Heywood Park facts for kids
Quick facts for kidsHeywood Park
|Location||Unley Park, South Australia|
|Area||3.2 hectares (8 acres)|
|Owned by||City of Unley|
Heywood Park is a public park in the suburb of Unley Park in Adelaide, South Australia. It is home to the last remaining Grey Box gum trees (Eucalyptus microcarpa) on the Adelaide plains, some of which pre-date European settlement. The park takes its name from the place of birth of William Haslam, the property's last private owner; Heywood in Lancashire, England. The City of Unley council purchased the property and it was officially opened to the public on 10 December 1921. Today, the park is popular with families and children, in part due its "huge, magnificent, thick-trunked trees." As of 2014, a number of these have been marked for removal following concerns about falling branches and public safety. Some community members have raised concerns about the tree removals' impact on the park's amenity, wildlife habitat value and cultural significance to the Kaurna people of the Adelaide plains.
In 1913, the estate known simply as Heywood was owned and managed by Annie Haslam, widow to William Haslam, who died in 1898. It was regarded as "practically the only park left in the vicinity" and an account of a council inspection of the property's grounds stated:
"There has been some talk of cutting up the property into building lots, and if this is done Unley's last chance of owning a really fine public park will have been lost."
After council acquired the land, 'sanitary conveniences' were constructed and an opening ceremony was planned for 10 December 1921. Community members held fundraisers to support the works and the hosting of a fair to be held in the park on the day of its opening. That year, the Unley Council resolved that Heywood Park should be "...preserved in its natural state as a public park."
In 2003, "staunch public opposition" prevented the introduction of native understorey plants which were proposed to improve the health of long established trees, some of which were showing signs of stress. The outcome was considered a unique rejection of biodiversity enhancement. The Conservation Council of South Australia campaigned for the restoration of original flora in the park, which included golden wattle, native lilac and buttercups, tall bluebells, scented garland and vanilla lilies and native grasses.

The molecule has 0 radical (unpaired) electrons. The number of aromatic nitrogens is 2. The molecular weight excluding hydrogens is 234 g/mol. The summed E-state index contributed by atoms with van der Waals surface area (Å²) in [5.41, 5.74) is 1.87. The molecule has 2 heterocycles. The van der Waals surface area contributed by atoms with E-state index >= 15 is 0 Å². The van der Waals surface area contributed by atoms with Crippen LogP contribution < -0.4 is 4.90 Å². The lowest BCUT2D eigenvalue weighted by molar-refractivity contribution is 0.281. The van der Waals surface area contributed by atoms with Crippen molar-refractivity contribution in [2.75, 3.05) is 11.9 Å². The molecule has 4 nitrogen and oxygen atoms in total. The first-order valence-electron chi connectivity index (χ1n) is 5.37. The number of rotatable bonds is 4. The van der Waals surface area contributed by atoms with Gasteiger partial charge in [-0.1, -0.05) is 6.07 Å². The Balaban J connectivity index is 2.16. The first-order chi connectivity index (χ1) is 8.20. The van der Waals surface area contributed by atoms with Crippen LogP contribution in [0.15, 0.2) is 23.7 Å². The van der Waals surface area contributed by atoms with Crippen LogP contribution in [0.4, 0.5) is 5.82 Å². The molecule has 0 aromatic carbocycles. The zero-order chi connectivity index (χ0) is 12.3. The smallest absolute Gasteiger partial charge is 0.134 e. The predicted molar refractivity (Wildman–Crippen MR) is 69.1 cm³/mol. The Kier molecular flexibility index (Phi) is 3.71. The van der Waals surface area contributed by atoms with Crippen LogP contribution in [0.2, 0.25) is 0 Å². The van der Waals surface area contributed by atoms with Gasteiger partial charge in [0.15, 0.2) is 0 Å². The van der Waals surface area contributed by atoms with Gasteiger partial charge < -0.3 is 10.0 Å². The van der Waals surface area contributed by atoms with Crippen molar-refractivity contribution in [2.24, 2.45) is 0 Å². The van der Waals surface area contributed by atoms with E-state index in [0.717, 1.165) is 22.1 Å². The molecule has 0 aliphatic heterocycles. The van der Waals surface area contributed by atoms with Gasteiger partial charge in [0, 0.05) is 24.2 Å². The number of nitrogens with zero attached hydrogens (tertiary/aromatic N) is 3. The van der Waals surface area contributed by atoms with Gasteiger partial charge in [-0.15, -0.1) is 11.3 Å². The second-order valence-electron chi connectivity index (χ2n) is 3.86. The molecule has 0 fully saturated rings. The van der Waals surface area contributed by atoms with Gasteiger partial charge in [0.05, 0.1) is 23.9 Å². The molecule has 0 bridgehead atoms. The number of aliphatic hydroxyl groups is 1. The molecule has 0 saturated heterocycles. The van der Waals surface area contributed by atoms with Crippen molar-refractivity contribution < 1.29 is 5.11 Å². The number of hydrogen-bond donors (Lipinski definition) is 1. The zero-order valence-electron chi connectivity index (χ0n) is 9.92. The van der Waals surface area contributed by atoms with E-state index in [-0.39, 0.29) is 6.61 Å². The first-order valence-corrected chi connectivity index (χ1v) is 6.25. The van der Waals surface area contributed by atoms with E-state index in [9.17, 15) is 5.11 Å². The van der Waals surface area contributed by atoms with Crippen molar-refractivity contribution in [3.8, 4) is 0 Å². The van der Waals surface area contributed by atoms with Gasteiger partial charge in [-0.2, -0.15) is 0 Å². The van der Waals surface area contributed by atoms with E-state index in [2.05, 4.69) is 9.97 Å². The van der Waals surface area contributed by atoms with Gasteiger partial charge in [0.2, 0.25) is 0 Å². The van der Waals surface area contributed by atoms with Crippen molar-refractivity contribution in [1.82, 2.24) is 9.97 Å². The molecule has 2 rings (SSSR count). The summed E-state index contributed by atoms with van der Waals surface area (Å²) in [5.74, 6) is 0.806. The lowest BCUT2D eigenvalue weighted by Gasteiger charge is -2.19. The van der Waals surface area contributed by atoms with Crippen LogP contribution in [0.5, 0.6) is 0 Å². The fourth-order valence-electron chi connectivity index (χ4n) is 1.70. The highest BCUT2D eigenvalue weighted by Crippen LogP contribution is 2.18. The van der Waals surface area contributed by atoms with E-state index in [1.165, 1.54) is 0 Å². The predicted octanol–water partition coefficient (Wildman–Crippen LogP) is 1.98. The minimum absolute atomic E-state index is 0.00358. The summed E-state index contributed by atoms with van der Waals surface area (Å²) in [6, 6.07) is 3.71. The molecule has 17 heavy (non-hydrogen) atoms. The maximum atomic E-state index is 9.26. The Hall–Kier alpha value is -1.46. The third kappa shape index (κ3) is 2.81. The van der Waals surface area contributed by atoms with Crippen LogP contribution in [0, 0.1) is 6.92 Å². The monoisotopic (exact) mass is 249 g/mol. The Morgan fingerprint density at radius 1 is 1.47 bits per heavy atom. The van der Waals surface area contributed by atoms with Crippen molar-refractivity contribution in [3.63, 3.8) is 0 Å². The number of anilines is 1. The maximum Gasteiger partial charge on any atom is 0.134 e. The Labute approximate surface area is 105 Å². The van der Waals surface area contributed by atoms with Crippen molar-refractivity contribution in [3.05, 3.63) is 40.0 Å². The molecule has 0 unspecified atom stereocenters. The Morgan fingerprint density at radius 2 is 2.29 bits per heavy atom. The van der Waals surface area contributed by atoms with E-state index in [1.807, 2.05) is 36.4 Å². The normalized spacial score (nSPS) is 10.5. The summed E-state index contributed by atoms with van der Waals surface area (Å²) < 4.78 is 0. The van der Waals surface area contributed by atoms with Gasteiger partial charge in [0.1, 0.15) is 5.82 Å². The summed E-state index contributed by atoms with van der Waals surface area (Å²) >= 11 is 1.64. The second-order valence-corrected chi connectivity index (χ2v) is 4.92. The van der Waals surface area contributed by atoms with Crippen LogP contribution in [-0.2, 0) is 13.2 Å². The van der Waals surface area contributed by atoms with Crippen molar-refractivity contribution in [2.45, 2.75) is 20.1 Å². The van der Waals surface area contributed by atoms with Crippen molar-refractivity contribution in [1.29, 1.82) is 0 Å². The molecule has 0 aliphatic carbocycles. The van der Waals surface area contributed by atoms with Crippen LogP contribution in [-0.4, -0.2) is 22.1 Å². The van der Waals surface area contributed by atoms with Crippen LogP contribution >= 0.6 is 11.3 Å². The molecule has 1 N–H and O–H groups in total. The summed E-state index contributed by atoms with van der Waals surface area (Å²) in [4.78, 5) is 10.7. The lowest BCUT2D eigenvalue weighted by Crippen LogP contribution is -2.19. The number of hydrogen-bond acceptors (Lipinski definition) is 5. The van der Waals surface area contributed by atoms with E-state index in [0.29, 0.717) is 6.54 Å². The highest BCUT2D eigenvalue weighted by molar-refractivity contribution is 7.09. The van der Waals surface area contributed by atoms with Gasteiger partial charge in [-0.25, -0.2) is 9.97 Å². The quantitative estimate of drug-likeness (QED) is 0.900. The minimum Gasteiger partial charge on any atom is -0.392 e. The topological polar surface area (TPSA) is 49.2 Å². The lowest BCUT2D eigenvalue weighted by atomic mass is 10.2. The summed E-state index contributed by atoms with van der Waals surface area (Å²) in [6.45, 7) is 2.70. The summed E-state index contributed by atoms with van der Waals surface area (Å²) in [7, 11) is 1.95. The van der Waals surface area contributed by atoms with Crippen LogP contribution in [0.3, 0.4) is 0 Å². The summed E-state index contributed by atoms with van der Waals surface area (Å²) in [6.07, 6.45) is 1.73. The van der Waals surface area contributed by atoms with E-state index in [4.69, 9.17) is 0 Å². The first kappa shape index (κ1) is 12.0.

In January 2012, a 67-year-old woman received leg lacerations after she was struck by falling branches from a gum tree in Heywood Park. Around 200 people were present at the time, picnicking on Australia Day. The weather was hot and windy.
In 2014 it was announced that up to 40 of the park's 200 trees would be removed during a Tree Risk Remediation Implementation Program. Of the forty marked trees, nine are either Regulated or Significant (in accordance with the Development Act 1993). A regulated tree is any tree greater than or equal to 2 metres in circumference, measured at a point 1 metre above the ground. Significant trees are defined as having a circumference greater than or equal to 3 metres at the same point.
The significant trees marked for removal include two SA Blue Gum (Eucalyptus leucoxylon) which are in Fair and Good-Fair health according to the council-engaged arborist's assessment. The other two are a River Red Gum (Eucalyptus camaldulensis) and a Willow Myrtle (Agonis flexuosa). Their health is considered Good-Fair and Fair-Poor respectively.
The council has advised that noticeboards in the park will update park visitors on the proposed works. The removals are expected to take place in 2015.
As of 2015, the park contains picnic facilities, amenities, lawns, playgrounds and a wide variety of trees, many of which are well established.
Heywood Park Facts for Kids. Kiddle Encyclopedia.